Weekly podcast: Remote ATM jackpotting; WordPress RCE vulnerability; Three mobile customer data compromised

This week, we discuss a jackpotting malware attack that caused cash machines across Europe to spit out cash, a WordPress RCE vulnerability affecting 27% of the web, and a data breach affecting more than 133,000 Three customers.

Hello and welcome to the IT Governance podcast for Friday, 25 November. Here are this week’s stories.

ATMs across Europe have been spewing millions of pounds of cash money following a ‘jackpotting’ malware attack by a cyber criminal group called Cobalt, according to Russian cyber security firm Group IB.

Want another list? Let’s have another list. Cash machines in Armenia, Belarus, Bulgaria, Estonia, Georgia, Kyrgyzstan, Moldova, Poland, Romania, Russia, Spain and the United Kingdom – and Malaysia – were all infected with malware that forced them to eject banknotes to so-called ‘money mules’, who trousered the boodle and scarpered.

Reuters reports that ATM manufacturers Diebold Nixdorf and NCR Corp “were aware of the attacks and were working with customers to mitigate the threat.”

Nicholas Billett, Diebold Nixdorf’s senior director of core software and ATM Security, said: “They are taking this to the next level in being able to attack a large number of machines at once.”

Owen Wild, NCR’s global marketing director for enterprise fraud and security, said: “We have been working actively with customers, including those who have been impacted, as well as developing proactive security solutions and strategies to help prevent and minimize the impact of these attacks.”

A critical remote code execution vulnerability on WordPress’s core auto-update server “may have allowed an attacker […] to deploy malware to up to 27% of the Web at once,” according to a blog by Matt Barry of Wordfence.

According to Barry, api.wordpress.org uses an open-source GitHub webhook that allows developers to sync a hashing algorithm of their choice to the WordPress SVN repository as a way of verifying the legitimacy of code updates. By supplying a weak hashing algorithm – in Barry’s proof of concept the 32-bit Adler32 hash – attackers could brute-force the webhook in just “a few hours”. They could then execute a shell command on api.wordpress.org, giving them access to the underlying operating system, and “conceivably create their own update for all WordPress websites and distribute a backdoor and other malicious code to more than [a] quarter of the Web. They would also be able to disable subsequent auto-updates so that the WordPress team would lose the ability to deploy a fix to affected websites.”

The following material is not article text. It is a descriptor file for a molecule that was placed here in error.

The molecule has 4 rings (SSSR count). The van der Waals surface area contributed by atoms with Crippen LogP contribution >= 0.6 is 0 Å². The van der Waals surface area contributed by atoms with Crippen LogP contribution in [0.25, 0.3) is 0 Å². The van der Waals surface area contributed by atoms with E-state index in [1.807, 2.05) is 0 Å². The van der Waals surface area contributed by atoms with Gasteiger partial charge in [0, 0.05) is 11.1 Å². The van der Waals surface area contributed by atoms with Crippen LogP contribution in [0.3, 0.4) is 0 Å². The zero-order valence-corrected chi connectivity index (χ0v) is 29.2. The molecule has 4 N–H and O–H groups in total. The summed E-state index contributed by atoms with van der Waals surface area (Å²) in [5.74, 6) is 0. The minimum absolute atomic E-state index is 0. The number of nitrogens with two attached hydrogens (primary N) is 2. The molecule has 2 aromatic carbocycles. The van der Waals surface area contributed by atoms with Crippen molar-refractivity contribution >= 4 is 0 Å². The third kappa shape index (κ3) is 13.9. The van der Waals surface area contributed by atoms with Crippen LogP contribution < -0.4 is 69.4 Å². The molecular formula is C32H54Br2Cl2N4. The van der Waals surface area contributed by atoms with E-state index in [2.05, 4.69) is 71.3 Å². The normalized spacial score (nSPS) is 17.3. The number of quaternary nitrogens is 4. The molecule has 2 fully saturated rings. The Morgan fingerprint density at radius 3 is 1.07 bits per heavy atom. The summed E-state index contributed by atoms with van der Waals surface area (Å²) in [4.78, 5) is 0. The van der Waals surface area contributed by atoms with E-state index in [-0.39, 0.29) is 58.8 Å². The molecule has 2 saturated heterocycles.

The vulnerability has now been patched, and Barry received a bounty for his troubles.

Personal data belonging to Three customers has been compromised by cyber criminals. No, not three customers – Three customers. Customers of the mobile network Three. 133,827 of them, in fact.

Last week, Three’s CEO David Dyson confirmed that criminals “gained access to Three’s upgrade system using authorised log-ins […] to acquire new handsets fraudulently”, which they intended to sell on. The phrase “authorised log-ins” suggests they got hold of a Three employee’s credentials. While in the upgrade system, they had access to information including the name, date of birth, sex, current and previous address, telephone number, email address, marital status and employment status of 26,725 customers. For 107,102 other customers, exposed information comprised their name, contract start and end dates, their handset type, Three account number, whether they are a handset or SIM-only customer, how long they’ve been with Three, whether they pay their bills by cash or card, and their billing date. No financial information was compromised.

According to the Telegraph, customers have “complained to the company on Twitter that it didn’t do enough to inform them that their sensitive information could be in the hands of criminals.”

The National Crime Agency has arrested three people in connection with the incident. The BBC reports that they are a 48-year-old man from Orpington, Kent, a 39-year-old man from Ashton-under-Lyne, Greater Manchester, and a 35-year-old from Moston, Greater Manchester.

Well, that’s it for this week. The usual plea: if you enjoy these podcasts, please share them using the hashtag #itgpodcast, and, until next time, remember that you can keep up to date with the latest information security news on our blog. And don’t forget to check out November’s book of the month, Managing Information Security Breaches – Studies from real life by Michael Krausz. Full of useful information about real-life incidents and breaches, this thought-provoking guide explains how to get your risk profile right, and how data breaches can be avoided and mitigated. Head over to our webshop to find out more – and save 10% if you buy by the end of the month.

Whatever your cyber security needs – whether regulatory compliance, stakeholder reassurance or just greater business efficiency – IT Governance can help your organisation to protect, comply and thrive. Visit our website for more information: itgovernance.co.uk.